Cloud Computing ETF Reaches For The Sky
Gone are the days when the First Trust Cloud Computing ETF (NASDAQ:SKYY) was assailed as a niche fund, too narrowly focused to make it in the hyper-competitive world of exchange-traded funds. SKYY turned six years old earlier this month, and the lone ETF dedicated to the fast-growing cloud computing space is aging nicely as highlighted by $935.2 million in assets under management.
SKYY, which tracks the ISE Cloud Computing Index, is up 20.3 percent year to date and hit another record high Monday, something the ETF has recently been doing with regularity. SKYY's 30 holdings included dedicated cloud companies, technology conglomerates and non-pure play cloud computing firms.
Non-pure play cloud firms are companies “that focus outside the cloud computing space but provide goods and services in support of the cloud computing space,” according to First Trust.
What's Driving SKYY Higher
None of SKYY's holdings account for more than 5 percent of the ETF's weight, and the ETF's largest holding is a name familiar to scores of investors: Netflix, Inc. (NASDAQ:NFLX). The ETF is chock full of other well-known cloud plays, including Amazon.com Inc. (NASDAQ:AMZN) and Microsoft Corporation (NASDAQ:MSFT).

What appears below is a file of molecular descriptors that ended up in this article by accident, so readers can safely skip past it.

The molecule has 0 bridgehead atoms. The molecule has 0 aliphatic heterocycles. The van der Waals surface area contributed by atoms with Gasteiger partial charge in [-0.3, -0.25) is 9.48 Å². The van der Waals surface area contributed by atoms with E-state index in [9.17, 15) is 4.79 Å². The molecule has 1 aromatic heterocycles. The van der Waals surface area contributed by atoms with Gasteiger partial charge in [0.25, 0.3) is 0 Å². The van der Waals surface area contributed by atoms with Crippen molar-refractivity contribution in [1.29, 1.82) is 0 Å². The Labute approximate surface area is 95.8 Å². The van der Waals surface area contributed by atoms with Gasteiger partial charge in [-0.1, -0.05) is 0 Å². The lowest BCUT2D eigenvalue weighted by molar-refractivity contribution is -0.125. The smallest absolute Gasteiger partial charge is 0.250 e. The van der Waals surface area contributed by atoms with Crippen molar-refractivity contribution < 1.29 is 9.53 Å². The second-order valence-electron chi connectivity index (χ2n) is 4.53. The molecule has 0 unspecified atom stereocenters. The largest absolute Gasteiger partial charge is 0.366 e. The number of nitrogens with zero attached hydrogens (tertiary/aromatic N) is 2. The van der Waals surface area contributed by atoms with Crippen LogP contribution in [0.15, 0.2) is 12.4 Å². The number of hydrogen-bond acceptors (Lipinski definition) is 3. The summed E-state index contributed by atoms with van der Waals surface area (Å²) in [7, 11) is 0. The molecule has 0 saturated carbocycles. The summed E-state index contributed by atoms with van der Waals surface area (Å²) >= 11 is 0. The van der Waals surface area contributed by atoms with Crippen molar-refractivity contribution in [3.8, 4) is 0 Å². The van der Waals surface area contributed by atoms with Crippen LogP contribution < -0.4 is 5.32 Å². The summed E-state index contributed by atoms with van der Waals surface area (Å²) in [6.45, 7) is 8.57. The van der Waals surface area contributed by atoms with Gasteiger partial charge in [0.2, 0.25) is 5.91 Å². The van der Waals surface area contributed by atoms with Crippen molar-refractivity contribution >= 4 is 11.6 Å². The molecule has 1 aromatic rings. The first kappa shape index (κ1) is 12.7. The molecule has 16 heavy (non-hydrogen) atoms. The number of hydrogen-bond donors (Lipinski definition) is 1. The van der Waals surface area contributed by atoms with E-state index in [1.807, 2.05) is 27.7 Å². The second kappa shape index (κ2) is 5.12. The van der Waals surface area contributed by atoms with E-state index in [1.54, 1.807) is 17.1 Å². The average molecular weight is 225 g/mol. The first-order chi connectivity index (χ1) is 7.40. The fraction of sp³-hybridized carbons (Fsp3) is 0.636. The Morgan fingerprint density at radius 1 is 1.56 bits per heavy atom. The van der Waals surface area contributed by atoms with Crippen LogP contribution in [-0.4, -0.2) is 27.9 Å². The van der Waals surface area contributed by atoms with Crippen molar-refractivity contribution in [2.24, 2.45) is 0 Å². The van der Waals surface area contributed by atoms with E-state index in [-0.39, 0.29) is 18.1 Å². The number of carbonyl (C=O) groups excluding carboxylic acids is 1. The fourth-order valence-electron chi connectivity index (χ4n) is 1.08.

Shares of Dow component Microsoft have “surged 33 percent in the past year to a record amid signs that the changes are taking root, and the company rewarded that optimism by posting a significant gain in revenue from commercial cloud products along with wider margins for the business,” according to Bloomberg.
Amazon is one of the dominant names in cloud computing. Amazon Web Services, the company's cloud unit, is one of the most profitable parts of Amazon. AWS customers include customers such as Airbnb, Slack and Netflix “which now use it as their mainstay for running all their core applications. The AWS business grew 55 percent year over year in 2016 compared to roughly 25 percent for its core business,” according to Benzinga.
Almost A FANG ETF
SKYY's status as a FANG ETF is credible as the FANG quartet of stocks combine for about 18.5 percent of the ETF's weight. Even with the presence of Amazon and Netflix, which are classified as consumer discretionary companies and as such do not reside in traditional technology ETFs, SKYY is only offering modest out-performance of legacy tech ETFs this year.
Still, investors are displaying enthusiasm for SKYY as highlighted by year-to-date inflows of almost $160 million.
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